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Walking La Palma, Canary Islands.

04/03/2022 by .
La Palma

Rupert Parker returns to La Palma, now the volcano has been declared safe.

I was saddened to hear of the volcanic eruption in La Palma last year and watched dramatic footage of the Cumbra Vieja volcano spewing out ash and sending out rivers of lava. It started in September 2021 and continued for 85 days, until it was declared officially over on Christmas Day and 2,000 evacuated residents were allowed to return home. Now all is back to normal, although there’s still an exclusion zone around the volcano as the crater is still visibly releasing gases.


Even though I can’t get close, I can see smoke coming from the volcano and the fresh lava fields carpet the hillside all the way down to the sea. In early spring the almond blossom is out, figs oranges and lemons hang from the trees, and it’s easy to see why La Palma is called Isla Bonita, the beautiful isle. On a previous visit I walked the Ruta de Los Volcanes, but part of that is now out of bounds. Not to worry as the island is honeycombed with walking routes.


On my first day, I travel up the west coast, far from the volcano to the village of Tijarafe, perched high on the hillside overlooking the sea. I’m going to be taking a circular route, basically down to the sea and back. It’s a steep descent on a zig-zag path, hugging the side of a canyon, the Barranco de Jurado, the water getting closer all the time. Hidden in the cliffs at the bottom is Poris de Candelaria, a cluster of fishermen’s houses lining the port.

Poris de Candelaria

It’s a perfect place for a refreshing dip, although there’s no beach and it can be tricky getting out of the water if it’s rough. To return, I have to cross the Barranco and then descend again to the Playa del Jurado, with a few buildings. Then the long haul upwards, following a line of pylons which once carried a cable to transport supplies. The path is solid but steep and it’s a relief to reach El Jesús, a small white chapel, to enjoy the view. From here there’s an easy path back to Tijarafe.

Hiking from Roque de los Muchachos

Next day, I drive up into the volcanic heart of La Palma, fortunately, extinct for around two million years. The peaks are home to numerous observatories taking advantage of the clear night skies.  From Roque de Los Muchachos, at 2,426m, a path signposted GR131 for Refugio del Pilar leads me along the rim of the volcanic crater. It’s mainly level and there are glorious views across to the other peaks and down to the crater floor.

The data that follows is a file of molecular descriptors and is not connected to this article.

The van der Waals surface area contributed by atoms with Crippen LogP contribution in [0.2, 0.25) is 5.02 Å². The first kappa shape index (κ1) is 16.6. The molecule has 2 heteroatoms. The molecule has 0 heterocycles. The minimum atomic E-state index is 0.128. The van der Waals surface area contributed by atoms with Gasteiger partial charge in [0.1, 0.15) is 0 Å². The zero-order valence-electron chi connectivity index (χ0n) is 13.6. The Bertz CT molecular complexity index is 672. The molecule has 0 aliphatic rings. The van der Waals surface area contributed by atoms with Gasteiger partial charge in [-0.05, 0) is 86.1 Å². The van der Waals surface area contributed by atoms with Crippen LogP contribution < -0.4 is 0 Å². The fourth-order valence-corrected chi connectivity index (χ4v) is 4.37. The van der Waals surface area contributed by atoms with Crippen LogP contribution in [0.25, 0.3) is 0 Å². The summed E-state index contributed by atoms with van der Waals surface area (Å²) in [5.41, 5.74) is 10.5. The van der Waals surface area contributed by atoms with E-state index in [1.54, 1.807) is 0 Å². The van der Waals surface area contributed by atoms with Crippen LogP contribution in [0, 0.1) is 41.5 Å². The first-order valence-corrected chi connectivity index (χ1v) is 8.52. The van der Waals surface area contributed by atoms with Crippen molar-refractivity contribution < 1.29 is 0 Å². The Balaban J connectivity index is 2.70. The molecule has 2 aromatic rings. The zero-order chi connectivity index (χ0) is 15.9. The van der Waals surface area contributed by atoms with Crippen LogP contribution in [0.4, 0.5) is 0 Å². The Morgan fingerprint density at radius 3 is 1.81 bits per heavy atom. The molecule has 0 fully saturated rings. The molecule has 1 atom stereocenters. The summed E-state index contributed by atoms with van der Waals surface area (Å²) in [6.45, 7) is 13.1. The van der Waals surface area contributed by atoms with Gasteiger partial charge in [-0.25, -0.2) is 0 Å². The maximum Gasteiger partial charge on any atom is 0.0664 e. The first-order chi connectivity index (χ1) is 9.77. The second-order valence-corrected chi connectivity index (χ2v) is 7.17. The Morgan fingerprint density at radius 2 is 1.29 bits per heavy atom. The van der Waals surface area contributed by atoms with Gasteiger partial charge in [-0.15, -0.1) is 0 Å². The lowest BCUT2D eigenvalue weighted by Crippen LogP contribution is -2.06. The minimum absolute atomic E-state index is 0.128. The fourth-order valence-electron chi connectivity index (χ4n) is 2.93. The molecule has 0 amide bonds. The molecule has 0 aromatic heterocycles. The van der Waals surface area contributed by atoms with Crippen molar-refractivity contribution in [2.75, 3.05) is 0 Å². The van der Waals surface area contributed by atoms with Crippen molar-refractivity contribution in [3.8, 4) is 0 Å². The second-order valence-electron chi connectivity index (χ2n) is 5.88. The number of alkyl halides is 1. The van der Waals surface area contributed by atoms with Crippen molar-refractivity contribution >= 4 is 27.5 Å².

Volcanic layers Pico de la Cruz 1

I pass Pico Fuente Nueva, at 2366m, and, after crossing a gap Los Andenes, climb up to Pico de la Cruz. From here, across the sea, I can make out other Canary Islands, El Hierro, La Gomera and Tenerife. It’s a little gritty underfoot, as I drop down below Pico de Piedra Llana, but I’m soon climbing up to the cross on the top of Pico de la Nieve, at 2239m. From here it’s a gentle walk down through pine trees to the road, where I’ve arranged a taxi to take me back to the car.

For my final hike, I’m going to follow the toughest part of the GR130, the Camino de la Costa, which encircles La Palma. Along the northern coast, it crosses deep canyons, or barrancos, in a series of hard ups and downs. I start at El Tablado, a cluster of houses clinging to the hillside and drop down the side of Barranco de Los Hombres on a stone-paved path. The scenery is dramatic and, at the bottom, I make a detour to La Fajana, a hamlet among banana plantations. A small wharf has been built to transport the fruit, and I help myself to some prime specimens,

Barranco de los Hombres

El Tablado

It’s a steep climb up the side of the barranco to the village of Franceses, on the main road. I pause for breath at a mirador and am rewarded by dramatic views of this wild coast.  There’s yet another canyon to cross, the Barranco de Franceses, and the path zig-zags down through masses of tall spiny cactus, tabaibal and cardón. At the bottom, I follow the dry bed of another Barranco before climbing through banana plantations to Gallegos. It’s then a short taxi ride back to El Tablado.

Cactus in Barranco de Franceses

Even though there’s still an exclusion zone around the Cumbra Vieja volcano, it’s hoped to make it one of the many attractions of La Palma in the future. When the noxious gases subside, guided tours may run expeditions to see huge walls of solid lava up to 70 metres high. Before that happens, however, the priority is to let the residents return to their abandoned properties.


Tell Me More About Walking La Palma


Tui flies direct on Thursdays from Gatwick to Santa Cruz.

Hotel H10 Taburiente Playa ****  in Los Cancajos makes a comfortable base near Santa Cruz.

Hiking paths are well signed and excellently maintained and Senderos de la Palma has up-to-date information. There’s a good bus network but you’ll need a car to get to the high points.

Cicerone’s Walking on La Palma, by Paddy Dillon, is an excellent guide.

Visit La Palma has information about the island.


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